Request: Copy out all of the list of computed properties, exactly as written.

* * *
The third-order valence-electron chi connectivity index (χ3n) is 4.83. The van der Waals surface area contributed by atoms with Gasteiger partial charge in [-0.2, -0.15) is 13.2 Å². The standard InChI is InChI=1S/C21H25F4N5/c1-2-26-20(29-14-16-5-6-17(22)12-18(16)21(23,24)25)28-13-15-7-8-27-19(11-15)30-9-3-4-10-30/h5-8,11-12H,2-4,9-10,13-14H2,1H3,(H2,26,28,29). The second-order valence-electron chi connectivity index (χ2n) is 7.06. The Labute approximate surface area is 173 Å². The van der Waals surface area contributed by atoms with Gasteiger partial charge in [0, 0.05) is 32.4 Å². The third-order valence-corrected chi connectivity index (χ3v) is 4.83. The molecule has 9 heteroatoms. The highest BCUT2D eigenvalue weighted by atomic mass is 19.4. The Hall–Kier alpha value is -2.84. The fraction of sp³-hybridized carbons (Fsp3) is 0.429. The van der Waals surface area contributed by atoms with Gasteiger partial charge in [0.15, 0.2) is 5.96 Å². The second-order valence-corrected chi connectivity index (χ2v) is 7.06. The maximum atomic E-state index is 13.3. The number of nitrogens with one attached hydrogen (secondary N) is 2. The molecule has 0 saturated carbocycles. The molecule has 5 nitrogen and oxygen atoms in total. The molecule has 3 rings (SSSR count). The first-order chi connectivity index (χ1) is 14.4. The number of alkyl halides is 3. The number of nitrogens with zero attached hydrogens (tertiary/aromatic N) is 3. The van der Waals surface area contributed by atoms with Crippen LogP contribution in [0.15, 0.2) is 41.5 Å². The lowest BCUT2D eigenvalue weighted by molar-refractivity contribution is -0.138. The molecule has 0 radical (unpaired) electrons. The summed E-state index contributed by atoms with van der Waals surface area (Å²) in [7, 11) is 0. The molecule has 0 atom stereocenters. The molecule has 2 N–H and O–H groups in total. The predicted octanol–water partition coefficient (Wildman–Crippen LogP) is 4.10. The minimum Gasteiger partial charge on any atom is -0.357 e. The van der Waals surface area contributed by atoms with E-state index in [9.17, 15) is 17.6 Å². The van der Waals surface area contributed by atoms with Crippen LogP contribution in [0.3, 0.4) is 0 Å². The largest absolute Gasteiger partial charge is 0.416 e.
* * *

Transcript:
The third-order valence-electron chi connectivity index (χ3n) is 4.83. The van der Waals surface area contributed by atoms with Gasteiger partial charge in [-0.2, -0.15) is 13.2 Å². The standard InChI is InChI=1S/C21H25F4N5/c1-2-26-20(29-14-16-5-6-17(22)12-18(16)21(23,24)25)28-13-15-7-8-27-19(11-15)30-9-3-4-10-30/h5-8,11-12H,2-4,9-10,13-14H2,1H3,(H2,26,28,29). The second-order valence-electron chi connectivity index (χ2n) is 7.06. The Labute approximate surface area is 173 Å². The van der Waals surface area contributed by atoms with Gasteiger partial charge in [0, 0.05) is 32.4 Å². The third-order valence-corrected chi connectivity index (χ3v) is 4.83. The molecule has 9 heteroatoms. The highest BCUT2D eigenvalue weighted by atomic mass is 19.4. The Hall–Kier alpha value is -2.84. The fraction of sp³-hybridized carbons (Fsp3) is 0.429. The van der Waals surface area contributed by atoms with Gasteiger partial charge in [0.15, 0.2) is 5.96 Å². The second-order valence-corrected chi connectivity index (χ2v) is 7.06. The maximum atomic E-state index is 13.3. The number of nitrogens with one attached hydrogen (secondary N) is 2. The molecule has 0 saturated carbocycles. The molecule has 5 nitrogen and oxygen atoms in total. The molecule has 3 rings (SSSR count). The first-order chi connectivity index (χ1) is 14.4. The number of alkyl halides is 3. The number of nitrogens with zero attached hydrogens (tertiary/aromatic N) is 3. The van der Waals surface area contributed by atoms with Crippen LogP contribution in [0.15, 0.2) is 41.5 Å². The lowest BCUT2D eigenvalue weighted by molar-refractivity contribution is -0.138. The molecule has 0 radical (unpaired) electrons. The summed E-state index contributed by atoms with van der Waals surface area (Å²) in [7, 11) is 0. The molecule has 0 atom stereocenters. The molecule has 2 N–H and O–H groups in total. The predicted octanol–water partition coefficient (Wildman–Crippen LogP) is 4.10. The minimum Gasteiger partial charge on any atom is -0.357 e. The van der Waals surface area contributed by atoms with E-state index in [9.17, 15) is 17.6 Å². The van der Waals surface area contributed by atoms with Crippen LogP contribution in [0.3, 0.4) is 0 Å². The largest absolute Gasteiger partial charge is 0.416 e.